Cleaning up your criminal record is an important way to move on with your life. Criminal convictions can lead to being denied employment, an apartment, a professional license, security clearance, or the ability to work with children. The resulting loss of money and opportunity can be embarrassing and hamper the ability to support yourself.
It is important to note upfront that expungements for convictions involving DUIs, “wet reckless,” and a few other specific Vehicle Code violations, are treated differently in that they require a judge to exercise discretion “in the interests of justice.” Expungements of convictions that require good cause—like DUIs—are discussed here.
An expungement in California is a legal procedure where, if granted, the court allows you to withdraw a plea of guilty (or “no contest”) and enter a plea of “not guilty.” The judge will then dismiss the charges. If you were convicted following a trial, then the judge will “set aside” the guilty verdict and dismiss the charges.
Once an expungement is granted, the court notifies the California Department of Justice (“DOJ”) electronically who will amend your criminal history accordingly. The California DOJ does not completely erase the conviction from its records though. The criminal record on file with the DOJ will still state the case number, the charges for which you were convicted, and that a guilty (or no contest) plea was entered, or a conviction following a trial and the date of conviction. But the record will be amended to state that the plea was withdrawn (or the verdict set aside), and the charges were “dismissed pursuant to Penal Code § 1203.4” and the date the expungement was granted. So there is still some information that can be obtained by persons who can access the California DOJ records. Fortunately, with limited exceptions, prospective employers don’t have access to those California DOJ records and cannot ask you to provide them.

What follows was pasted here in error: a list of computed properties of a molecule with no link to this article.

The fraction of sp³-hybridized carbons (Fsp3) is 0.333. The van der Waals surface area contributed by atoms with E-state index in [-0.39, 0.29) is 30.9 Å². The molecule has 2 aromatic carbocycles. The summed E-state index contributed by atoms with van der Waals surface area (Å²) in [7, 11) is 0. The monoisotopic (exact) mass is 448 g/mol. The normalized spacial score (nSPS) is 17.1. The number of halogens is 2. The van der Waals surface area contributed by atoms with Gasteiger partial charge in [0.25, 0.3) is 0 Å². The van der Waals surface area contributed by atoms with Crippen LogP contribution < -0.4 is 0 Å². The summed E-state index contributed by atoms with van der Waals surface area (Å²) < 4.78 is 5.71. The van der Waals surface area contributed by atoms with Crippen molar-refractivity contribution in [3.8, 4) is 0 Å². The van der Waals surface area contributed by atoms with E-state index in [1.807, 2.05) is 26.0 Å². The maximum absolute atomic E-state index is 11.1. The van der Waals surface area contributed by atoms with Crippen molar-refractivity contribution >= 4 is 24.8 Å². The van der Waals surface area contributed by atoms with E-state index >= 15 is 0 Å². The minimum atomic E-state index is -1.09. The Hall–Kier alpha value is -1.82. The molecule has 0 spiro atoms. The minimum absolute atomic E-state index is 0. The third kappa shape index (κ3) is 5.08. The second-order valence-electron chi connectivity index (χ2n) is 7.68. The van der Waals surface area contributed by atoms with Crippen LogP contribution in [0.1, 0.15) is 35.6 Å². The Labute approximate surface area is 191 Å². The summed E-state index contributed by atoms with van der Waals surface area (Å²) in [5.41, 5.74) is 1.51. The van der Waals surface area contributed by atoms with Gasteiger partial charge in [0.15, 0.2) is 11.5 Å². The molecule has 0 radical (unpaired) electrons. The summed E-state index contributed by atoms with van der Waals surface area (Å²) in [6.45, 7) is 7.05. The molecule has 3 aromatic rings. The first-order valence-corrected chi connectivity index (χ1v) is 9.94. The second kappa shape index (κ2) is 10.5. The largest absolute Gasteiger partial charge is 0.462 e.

Once an expungement is granted, with a few exceptions noted below, you can deny the conviction when asked by a prospective employer if you have ever been convicted of a crime. Note also that, under California Labor Code § 432.7, again with few exceptions, it is against the law for a potential employer in California to even ask about dismissed convictions, and arrests that did not lead to a conviction.
There are several requirements to get an expungement. Those include:
While the law governing expungements in California, Penal Code § 1203.4, says that if granted, the person shall be “released from all penalties and disabilities resulting,” there are exceptions. Such limitations to an expungement include:
The process of an expungement, from determining your eligibility, available relief, and just getting into court, is daunting and confusing. Fortunately, you don’t have to do it alone. The Law Offices of Christopher J. McCann, APC, is here to help you. We have 20 years of experience helping people like you expunge their criminal records in California and getting their lives back on track. Call now and speak directly to Christopher McCann.